David Lang: The Los Angeles Native Creates Music of Pristine Beauty through the Pared-Down Purity of His Scores

By Molleson, Kate | Gramophone, September 15, 2016 | Go to article overview

David Lang: The Los Angeles Native Creates Music of Pristine Beauty through the Pared-Down Purity of His Scores


Molleson, Kate, Gramophone


There's no mistaking a David Lang score. At 59 he has achieved what few composers do in their lifetime, or ever: a definitive sound that is popular, versatile, simple and instandy recognisable. He has written opera, dance, orchestral, chamber, solo, electronic, film and vocal works, been awarded the Pulitzer Prize and the Rome Prize, and been nominated for Academy and Golden Globe Awards. He teaches at Yale and co-founded one of the world's most commercially successful contemporary music outfits with its own festival and record label attached. In terms of his profile and reach within contemporary American music, in terms of classical/pop-culture crossover, Lang is surely next in line only to Philip Glass.

In the 1980s he helped to set up Bang on a Can, a collective that changed the way generations of New York composers have worked together ever since. He--they--were innovators, shaker-uppers, kick-starters of a musical Zeitgeist. If aspects of the classic Bang on a Can house style now feel dated, that doesn't undermine the boldness of the original project or the impact of its legacy.

In recent years Lang has been steadily honing his own music into increasingly fine-sculpted meditation pieces. He's the stylistic heir to Glass, Reich, Part and Andriessen, but also to Perotin and Hildegard: the term 'neo-plainchant' might be the closest description of his hyper-pure vocal writing. He enjoys a paradox, he told me: he's a Jew who makes religious music for Christian stories; a West Coaster whose music epitomises a certain New York sound; an aesthete who writes for Hollywood. 'Religion uses paradoxes all the time,' he pointed out. 'Think of "eternal flame" or "world to come". You can use words to propose paradoxes then project depth into the senselessness. That's what I try to do in my vocal music. I take a word that has no emotional content--a word that has a pre-agreed rational meaning--and deploy that word as the doorway to a powerful experience.'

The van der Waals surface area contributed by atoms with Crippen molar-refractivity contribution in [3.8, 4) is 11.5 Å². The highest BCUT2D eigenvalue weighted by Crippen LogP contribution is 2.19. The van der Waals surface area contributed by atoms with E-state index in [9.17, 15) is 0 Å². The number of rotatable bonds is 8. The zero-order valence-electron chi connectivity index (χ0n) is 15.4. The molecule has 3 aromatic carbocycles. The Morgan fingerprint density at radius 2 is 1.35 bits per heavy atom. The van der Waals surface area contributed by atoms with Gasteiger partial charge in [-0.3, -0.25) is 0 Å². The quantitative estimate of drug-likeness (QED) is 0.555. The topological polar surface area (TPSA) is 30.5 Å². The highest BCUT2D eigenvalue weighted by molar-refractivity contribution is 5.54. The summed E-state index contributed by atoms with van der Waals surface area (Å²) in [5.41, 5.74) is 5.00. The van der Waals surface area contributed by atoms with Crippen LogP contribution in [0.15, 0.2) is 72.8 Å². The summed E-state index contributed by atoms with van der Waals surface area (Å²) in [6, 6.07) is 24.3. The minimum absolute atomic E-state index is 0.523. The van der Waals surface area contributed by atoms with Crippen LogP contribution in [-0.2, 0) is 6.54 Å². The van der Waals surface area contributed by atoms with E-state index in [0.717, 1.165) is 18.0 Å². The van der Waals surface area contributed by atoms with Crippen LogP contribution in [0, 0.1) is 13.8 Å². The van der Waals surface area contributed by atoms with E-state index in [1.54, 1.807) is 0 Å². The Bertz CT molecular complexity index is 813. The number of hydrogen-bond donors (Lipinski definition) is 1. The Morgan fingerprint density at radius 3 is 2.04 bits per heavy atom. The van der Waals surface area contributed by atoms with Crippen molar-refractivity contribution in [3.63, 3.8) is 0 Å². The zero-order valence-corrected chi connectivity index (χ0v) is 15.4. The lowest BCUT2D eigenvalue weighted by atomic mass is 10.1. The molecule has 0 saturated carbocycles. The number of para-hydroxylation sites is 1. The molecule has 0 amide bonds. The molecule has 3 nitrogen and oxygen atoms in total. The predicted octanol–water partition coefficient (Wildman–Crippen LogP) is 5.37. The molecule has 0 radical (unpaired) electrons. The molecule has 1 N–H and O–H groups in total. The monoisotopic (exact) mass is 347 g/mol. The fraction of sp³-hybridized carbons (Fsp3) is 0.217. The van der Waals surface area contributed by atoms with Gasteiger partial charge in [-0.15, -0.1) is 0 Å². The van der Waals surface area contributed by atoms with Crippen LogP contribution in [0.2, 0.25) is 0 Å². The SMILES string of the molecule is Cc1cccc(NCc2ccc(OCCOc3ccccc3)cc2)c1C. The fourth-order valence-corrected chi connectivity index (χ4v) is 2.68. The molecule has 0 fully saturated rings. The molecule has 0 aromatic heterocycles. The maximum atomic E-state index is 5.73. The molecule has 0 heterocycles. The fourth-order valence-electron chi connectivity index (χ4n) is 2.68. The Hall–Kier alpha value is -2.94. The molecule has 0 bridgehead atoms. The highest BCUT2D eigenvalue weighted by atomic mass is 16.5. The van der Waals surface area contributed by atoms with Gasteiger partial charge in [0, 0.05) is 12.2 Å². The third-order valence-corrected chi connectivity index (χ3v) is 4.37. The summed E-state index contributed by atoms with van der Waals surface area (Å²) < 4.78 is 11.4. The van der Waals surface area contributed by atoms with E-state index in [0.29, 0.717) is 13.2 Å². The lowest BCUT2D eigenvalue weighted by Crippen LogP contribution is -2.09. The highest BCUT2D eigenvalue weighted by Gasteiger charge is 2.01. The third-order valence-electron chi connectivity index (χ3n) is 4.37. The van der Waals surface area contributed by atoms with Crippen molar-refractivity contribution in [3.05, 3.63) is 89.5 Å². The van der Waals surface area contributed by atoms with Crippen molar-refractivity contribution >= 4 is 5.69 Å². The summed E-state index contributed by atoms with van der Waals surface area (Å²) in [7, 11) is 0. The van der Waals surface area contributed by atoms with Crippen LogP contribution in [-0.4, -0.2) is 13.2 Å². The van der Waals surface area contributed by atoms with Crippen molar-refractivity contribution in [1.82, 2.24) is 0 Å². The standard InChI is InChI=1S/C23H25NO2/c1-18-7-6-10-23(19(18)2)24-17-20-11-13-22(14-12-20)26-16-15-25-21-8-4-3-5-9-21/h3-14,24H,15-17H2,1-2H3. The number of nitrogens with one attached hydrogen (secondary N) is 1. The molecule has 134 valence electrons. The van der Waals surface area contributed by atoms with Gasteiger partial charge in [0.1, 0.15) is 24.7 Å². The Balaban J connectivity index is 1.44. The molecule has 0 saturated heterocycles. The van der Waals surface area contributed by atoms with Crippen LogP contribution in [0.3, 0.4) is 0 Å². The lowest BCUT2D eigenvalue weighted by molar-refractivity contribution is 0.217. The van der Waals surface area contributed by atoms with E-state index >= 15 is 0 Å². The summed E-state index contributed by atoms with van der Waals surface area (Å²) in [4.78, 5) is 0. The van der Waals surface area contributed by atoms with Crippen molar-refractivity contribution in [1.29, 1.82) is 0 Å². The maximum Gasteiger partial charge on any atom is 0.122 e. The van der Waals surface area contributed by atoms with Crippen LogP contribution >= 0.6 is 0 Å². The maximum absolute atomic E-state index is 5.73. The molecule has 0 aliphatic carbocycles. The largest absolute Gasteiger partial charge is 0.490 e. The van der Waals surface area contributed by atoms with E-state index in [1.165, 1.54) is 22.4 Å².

Lang grew up in Los Angeles, the son of a Lithuanian doctor and a German librarian. 'I'm terrified of actors,' he joked, even though he's approaching a Hollywood A-list himself since writing music for Requiem for a Dream and more recently for Paolo Sorrentino films. Lang's film music is uncompromisingly not a backdrop--even though the sound tends to be stripped back and pristine, it usually serves as the emotional wrench of any scene. This year he was nominated for a Golden Globe for simple song #3, the fulcrum of Sorrentino's Youth, starring Michael Caine. He was beaten on the night by Sam Smith's theme tune for the latest Bond film. 'I come from LA,' he shrugged, 'so I have a love-hate relationship with that whole world.'

It wasn't movie music but a Shostakovich symphony that caught Lang's ear aged nine and inspired him to start composing. By 13 he was taking intensive lessons with composition teachers at the University of California. To humour his parents he enrolled to study chemistry at Stanford but soon switched to music: 'The chemistry classes were at 8am to weed out people like me,' he later explained. 'Music was at 1pm--so it was no contest.'

In person Lang is droll, softly spoken and inquisitive, a compact man with thick-rimmed round glasses and intense blue eyes. He lives with his wife, the artist Suzanne Bocanegra, on the top floor of a Greenwich Village apartment block with a brightly graffitied street door and no light on the way up several flights of creaky wooden stairs. 'An old-fashioned Soho artist's loft,' he calls it. 'We feel like we are historic re-enactors!'

In the mid-1980s, then a student at Yale, Lang met fellow composers Julia Wolfe and Michael Gordon and sensed a common leaning towards pop-infused, sunny-harmonied, propulsively clangy post-minimalism. After graduating, Wolfe and Gordon got married and all three moved to New York. There, they encountered something of a cultural stand-off: stuffy uptown places like Lincoln Center versus dirty avant-garde jazz bars of the West Village. …

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